Mark 15:33-37 CSB
33 When it was noon, darkness came over the whole land until three in the afternoon.
34 And at three Jesus cried out with a loud voice, “Eloi, Eloi, lemá sabachtháni?” which is translated, “My God, my God, why have you abandoned me?
35 When some of those standing there heard this, they said, “See, he’s calling for Elijah.”
36 Someone ran and filled a sponge with sour wine, fixed it on a stick, offered him a drink, and said, “Let’s see if Elijah comes to take him down.”
37 Jesus let out a loud cry and breathed his last.
In 1882, Friedrich Nietzsche wrote these now infamous words: “God is dead. God remains dead. And we have killed him. How shall we comfort ourselves, the murderers of all murderers?” His argument has been misunderstood, misrepresented, chopped up and turned into bumper sticker slogans by so many people that it’s nearly meaningless now. I want to bring meaning back to this infamous line, “God is dead,” on this, Good Friday, the day our Lord was killed.
When Nietzsche penned those awful words, “God is dead and we killed him,” he was speaking of our age of enlightenment—our age of reason, of science, and of technology. Nietzsche supposed that in all our doing, we out did God. In all our working, we worked God out of our lives. In all our technology and our progress, we eliminated the need for God. If a man writing in 1882 recognized this, how much more should you and I, in our age of information?
If a man writing in 1882 recognized this, how much more should you and I, in our age of information?
Who needs God when I’ve got Google? We sing, “Take it to the Lord in prayer.” But why, when I can receive immediate answers from Wikipedia and WebMD? Nietzsche’s conclusion was that if God has become obsolete, then there is no supreme moral agent to set the rules, and therefore, good and evil are ultimately meaningless. The indie rock band Superdrag put it this way: “Nothing’s real, nothing matters.” This belief, rooted in Nietzsche’s work, came to be known as nihilism, from the Latin root nihilo, meaning ‘nothing.’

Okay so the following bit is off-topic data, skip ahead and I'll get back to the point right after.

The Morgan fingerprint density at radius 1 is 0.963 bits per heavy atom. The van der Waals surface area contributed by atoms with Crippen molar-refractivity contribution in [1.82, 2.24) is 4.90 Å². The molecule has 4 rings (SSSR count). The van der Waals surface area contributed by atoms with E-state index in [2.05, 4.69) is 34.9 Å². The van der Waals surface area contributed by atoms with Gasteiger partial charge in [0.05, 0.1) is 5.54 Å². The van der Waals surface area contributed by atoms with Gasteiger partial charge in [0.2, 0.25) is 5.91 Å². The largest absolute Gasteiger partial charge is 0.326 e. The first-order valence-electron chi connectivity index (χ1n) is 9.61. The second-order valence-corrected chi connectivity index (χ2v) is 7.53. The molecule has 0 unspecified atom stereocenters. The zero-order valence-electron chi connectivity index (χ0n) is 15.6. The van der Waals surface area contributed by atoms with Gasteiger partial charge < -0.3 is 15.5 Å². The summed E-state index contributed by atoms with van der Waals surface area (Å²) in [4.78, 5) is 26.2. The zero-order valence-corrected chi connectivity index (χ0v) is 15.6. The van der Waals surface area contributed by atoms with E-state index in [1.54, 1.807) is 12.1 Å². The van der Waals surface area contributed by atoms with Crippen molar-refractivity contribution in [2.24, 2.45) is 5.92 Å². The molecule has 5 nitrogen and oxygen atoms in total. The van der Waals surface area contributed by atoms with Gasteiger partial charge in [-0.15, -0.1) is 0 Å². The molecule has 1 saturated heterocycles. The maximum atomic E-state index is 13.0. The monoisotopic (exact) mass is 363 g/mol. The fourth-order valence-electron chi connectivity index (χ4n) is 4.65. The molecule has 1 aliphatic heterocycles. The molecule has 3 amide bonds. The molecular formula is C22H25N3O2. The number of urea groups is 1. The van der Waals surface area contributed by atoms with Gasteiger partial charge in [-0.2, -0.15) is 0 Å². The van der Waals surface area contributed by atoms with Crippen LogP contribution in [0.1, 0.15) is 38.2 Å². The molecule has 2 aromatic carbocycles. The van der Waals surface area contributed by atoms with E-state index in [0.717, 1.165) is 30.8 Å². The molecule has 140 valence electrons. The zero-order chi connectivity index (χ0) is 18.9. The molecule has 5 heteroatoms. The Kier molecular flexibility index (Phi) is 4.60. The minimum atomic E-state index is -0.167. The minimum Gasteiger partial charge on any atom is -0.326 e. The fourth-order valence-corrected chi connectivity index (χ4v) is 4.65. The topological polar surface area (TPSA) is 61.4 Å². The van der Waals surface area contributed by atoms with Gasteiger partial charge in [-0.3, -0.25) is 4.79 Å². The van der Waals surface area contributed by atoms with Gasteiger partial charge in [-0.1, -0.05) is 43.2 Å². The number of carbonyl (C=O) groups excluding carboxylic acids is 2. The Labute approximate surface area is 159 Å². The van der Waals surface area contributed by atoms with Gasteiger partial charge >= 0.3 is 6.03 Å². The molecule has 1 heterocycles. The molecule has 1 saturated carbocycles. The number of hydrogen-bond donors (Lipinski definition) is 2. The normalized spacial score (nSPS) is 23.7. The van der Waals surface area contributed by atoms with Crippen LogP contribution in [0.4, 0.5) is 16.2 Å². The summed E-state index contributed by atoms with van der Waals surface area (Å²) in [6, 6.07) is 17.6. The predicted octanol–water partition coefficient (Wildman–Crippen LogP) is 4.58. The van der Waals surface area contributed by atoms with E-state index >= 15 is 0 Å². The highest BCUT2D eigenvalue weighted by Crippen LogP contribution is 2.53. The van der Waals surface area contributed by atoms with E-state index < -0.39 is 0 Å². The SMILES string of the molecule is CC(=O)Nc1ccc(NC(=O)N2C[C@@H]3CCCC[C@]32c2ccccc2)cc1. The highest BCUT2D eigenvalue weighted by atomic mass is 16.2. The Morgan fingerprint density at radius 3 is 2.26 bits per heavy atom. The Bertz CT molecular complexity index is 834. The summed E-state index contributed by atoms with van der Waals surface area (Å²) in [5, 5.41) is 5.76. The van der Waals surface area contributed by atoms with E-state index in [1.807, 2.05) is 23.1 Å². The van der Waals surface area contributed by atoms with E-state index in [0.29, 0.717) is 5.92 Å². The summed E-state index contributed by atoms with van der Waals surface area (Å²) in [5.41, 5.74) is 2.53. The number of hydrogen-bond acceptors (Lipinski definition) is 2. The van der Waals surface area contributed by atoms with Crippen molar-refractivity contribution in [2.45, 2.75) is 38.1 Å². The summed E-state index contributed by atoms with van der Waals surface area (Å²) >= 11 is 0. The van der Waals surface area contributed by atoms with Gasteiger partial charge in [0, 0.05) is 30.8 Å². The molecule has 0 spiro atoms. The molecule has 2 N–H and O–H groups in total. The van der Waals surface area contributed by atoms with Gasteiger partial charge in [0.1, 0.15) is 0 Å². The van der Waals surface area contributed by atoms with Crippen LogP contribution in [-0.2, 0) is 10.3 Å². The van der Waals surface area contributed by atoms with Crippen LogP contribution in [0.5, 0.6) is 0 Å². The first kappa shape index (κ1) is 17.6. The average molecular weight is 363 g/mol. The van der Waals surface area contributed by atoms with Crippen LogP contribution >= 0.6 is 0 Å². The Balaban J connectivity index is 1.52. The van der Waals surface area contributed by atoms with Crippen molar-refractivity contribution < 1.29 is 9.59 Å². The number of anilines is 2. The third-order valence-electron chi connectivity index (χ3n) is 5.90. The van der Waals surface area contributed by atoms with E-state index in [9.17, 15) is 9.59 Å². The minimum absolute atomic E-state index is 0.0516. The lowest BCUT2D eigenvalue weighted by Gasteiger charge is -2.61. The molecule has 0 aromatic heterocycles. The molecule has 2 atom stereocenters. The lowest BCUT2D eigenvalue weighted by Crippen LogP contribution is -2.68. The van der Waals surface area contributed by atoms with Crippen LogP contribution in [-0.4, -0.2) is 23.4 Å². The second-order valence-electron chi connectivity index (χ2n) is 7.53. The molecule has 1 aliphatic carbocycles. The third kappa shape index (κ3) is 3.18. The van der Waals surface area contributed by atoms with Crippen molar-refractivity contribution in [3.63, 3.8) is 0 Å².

We sing, “Take it to the Lord in prayer.” But why, when I can receive immediate answers from Wikipedia and WebMD?
Good Friday is the day we acknowledge that God in the flesh—Jesus Christ—was killed, and that perhaps by our sin we played a role in the killing. Of course he didn’t stay dead. This we believe: He is risen!
Our world does not share this awesome belief. In fact, the truth of the gospel is foolishness to them (1 Corinthians 1:23). And in the information age, you might recognize as I do that the next generation has become alarmingly nihilistic in their thinking. “Nothing matters” is their theme. Talk to a teenage kid sometime, ask them what they believe. More and more, I’m hearing existential angst. I’m hearing cynicism and world-weariness. “What’s it matter?” I’m also seeing the adoption of a new sort of liturgy of internet memes. A kind of bible for the disenchanted.
I’m hearing cynicism and world-weariness. “What’s it matter?”
This line of thinking didn’t end well for Nietzsche. I love Webster’s summary of his life, taken from the New Office Dictionary, 1962 edition. Webster’s dictionary records these simple words: “He died insane.” Nietzsche lived out the remainder of his days in such doubt concerning the nature of reality that he refused to leave his sister’s guest bedroom; she cared for him as he was bedridden in his despair.
On Good Friday we confront the ghastly image of our Lord slain, atop Calvary’s hill.